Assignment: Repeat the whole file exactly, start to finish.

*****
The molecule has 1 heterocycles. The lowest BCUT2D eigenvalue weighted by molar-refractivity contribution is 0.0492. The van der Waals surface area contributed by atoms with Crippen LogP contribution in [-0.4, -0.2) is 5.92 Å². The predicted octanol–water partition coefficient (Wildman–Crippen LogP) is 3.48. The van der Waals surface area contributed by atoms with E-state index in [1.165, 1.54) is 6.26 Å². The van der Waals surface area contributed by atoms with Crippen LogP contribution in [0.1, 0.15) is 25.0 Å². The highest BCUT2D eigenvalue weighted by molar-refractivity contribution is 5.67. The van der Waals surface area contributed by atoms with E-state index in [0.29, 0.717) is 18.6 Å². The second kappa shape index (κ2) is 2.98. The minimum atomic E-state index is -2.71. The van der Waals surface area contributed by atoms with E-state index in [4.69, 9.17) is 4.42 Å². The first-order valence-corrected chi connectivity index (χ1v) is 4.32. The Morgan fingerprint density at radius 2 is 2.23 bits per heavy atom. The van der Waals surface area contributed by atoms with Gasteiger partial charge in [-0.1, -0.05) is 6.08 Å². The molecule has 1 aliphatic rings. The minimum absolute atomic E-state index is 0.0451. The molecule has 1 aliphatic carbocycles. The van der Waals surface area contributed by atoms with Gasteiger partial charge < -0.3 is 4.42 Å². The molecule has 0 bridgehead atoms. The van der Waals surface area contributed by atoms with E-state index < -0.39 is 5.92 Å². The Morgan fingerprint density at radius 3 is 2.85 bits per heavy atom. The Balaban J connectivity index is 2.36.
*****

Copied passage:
The molecule has 1 heterocycles. The lowest BCUT2D eigenvalue weighted by molar-refractivity contribution is 0.0492. The van der Waals surface area contributed by atoms with Crippen LogP contribution in [-0.4, -0.2) is 5.92 Å². The predicted octanol–water partition coefficient (Wildman–Crippen LogP) is 3.48. The van der Waals surface area contributed by atoms with E-state index in [1.165, 1.54) is 6.26 Å². The van der Waals surface area contributed by atoms with Crippen LogP contribution in [0.1, 0.15) is 25.0 Å². The highest BCUT2D eigenvalue weighted by molar-refractivity contribution is 5.67. The van der Waals surface area contributed by atoms with E-state index in [0.29, 0.717) is 18.6 Å². The second kappa shape index (κ2) is 2.98. The minimum atomic E-state index is -2.71. The van der Waals surface area contributed by atoms with E-state index in [4.69, 9.17) is 4.42 Å². The first-order valence-corrected chi connectivity index (χ1v) is 4.32. The Morgan fingerprint density at radius 2 is 2.23 bits per heavy atom. The van der Waals surface area contributed by atoms with Gasteiger partial charge in [-0.1, -0.05) is 6.08 Å². The molecule has 1 aliphatic rings. The minimum absolute atomic E-state index is 0.0451. The molecule has 1 aliphatic carbocycles. The van der Waals surface area contributed by atoms with Gasteiger partial charge < -0.3 is 4.42 Å². The molecule has 0 bridgehead atoms. The van der Waals surface area contributed by atoms with E-state index < -0.39 is 5.92 Å². The Morgan fingerprint density at radius 3 is 2.85 bits per heavy atom. The Balaban J connectivity index is 2.36.